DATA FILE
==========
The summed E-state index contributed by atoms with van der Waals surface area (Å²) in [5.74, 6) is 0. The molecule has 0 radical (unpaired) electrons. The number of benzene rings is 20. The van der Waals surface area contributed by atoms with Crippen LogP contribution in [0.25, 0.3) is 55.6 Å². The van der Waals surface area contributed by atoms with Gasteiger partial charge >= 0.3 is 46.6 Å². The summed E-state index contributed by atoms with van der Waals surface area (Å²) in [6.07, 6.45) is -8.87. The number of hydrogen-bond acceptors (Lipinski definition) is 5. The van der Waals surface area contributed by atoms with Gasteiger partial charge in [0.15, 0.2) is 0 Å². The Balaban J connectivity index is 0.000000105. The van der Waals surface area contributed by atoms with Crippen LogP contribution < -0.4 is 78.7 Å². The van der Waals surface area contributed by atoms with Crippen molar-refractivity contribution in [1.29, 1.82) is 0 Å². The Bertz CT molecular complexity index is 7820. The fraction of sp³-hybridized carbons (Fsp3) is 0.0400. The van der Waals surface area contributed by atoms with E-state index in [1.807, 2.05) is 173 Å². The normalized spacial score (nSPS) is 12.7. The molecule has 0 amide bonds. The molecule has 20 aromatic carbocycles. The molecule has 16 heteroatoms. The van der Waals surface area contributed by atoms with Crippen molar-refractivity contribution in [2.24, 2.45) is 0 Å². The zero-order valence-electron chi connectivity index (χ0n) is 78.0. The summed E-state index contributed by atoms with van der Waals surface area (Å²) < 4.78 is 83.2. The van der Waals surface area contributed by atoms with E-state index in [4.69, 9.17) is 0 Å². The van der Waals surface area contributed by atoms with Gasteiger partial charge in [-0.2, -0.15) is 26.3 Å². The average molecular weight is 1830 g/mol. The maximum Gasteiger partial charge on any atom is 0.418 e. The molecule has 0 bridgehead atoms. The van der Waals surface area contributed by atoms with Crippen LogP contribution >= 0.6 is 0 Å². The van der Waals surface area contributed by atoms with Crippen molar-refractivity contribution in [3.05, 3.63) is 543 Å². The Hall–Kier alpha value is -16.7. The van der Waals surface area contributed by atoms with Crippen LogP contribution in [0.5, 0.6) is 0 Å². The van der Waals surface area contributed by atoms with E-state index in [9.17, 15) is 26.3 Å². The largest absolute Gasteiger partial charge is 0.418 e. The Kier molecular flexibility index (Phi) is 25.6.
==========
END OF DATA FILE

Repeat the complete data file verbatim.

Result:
The summed E-state index contributed by atoms with van der Waals surface area (Å²) in [5.74, 6) is 0. The molecule has 0 radical (unpaired) electrons. The number of benzene rings is 20. The van der Waals surface area contributed by atoms with Crippen LogP contribution in [0.25, 0.3) is 55.6 Å². The van der Waals surface area contributed by atoms with Gasteiger partial charge >= 0.3 is 46.6 Å². The summed E-state index contributed by atoms with van der Waals surface area (Å²) in [6.07, 6.45) is -8.87. The number of hydrogen-bond acceptors (Lipinski definition) is 5. The van der Waals surface area contributed by atoms with Gasteiger partial charge in [0.15, 0.2) is 0 Å². The Balaban J connectivity index is 0.000000105. The van der Waals surface area contributed by atoms with Crippen LogP contribution < -0.4 is 78.7 Å². The van der Waals surface area contributed by atoms with Crippen molar-refractivity contribution in [1.29, 1.82) is 0 Å². The Bertz CT molecular complexity index is 7820. The fraction of sp³-hybridized carbons (Fsp3) is 0.0400. The van der Waals surface area contributed by atoms with E-state index in [1.807, 2.05) is 173 Å². The normalized spacial score (nSPS) is 12.7. The molecule has 0 amide bonds. The molecule has 20 aromatic carbocycles. The molecule has 16 heteroatoms. The van der Waals surface area contributed by atoms with Crippen molar-refractivity contribution in [2.24, 2.45) is 0 Å². The zero-order valence-electron chi connectivity index (χ0n) is 78.0. The summed E-state index contributed by atoms with van der Waals surface area (Å²) < 4.78 is 83.2. The van der Waals surface area contributed by atoms with E-state index in [4.69, 9.17) is 0 Å². The van der Waals surface area contributed by atoms with Gasteiger partial charge in [-0.2, -0.15) is 26.3 Å². The average molecular weight is 1830 g/mol. The maximum Gasteiger partial charge on any atom is 0.418 e. The molecule has 0 bridgehead atoms. The van der Waals surface area contributed by atoms with Crippen LogP contribution >= 0.6 is 0 Å². The van der Waals surface area contributed by atoms with Crippen molar-refractivity contribution in [3.05, 3.63) is 543 Å². The Hall–Kier alpha value is -16.7. The van der Waals surface area contributed by atoms with Crippen LogP contribution in [0.5, 0.6) is 0 Å². The van der Waals surface area contributed by atoms with E-state index in [9.17, 15) is 26.3 Å². The largest absolute Gasteiger partial charge is 0.418 e. The Kier molecular flexibility index (Phi) is 25.6.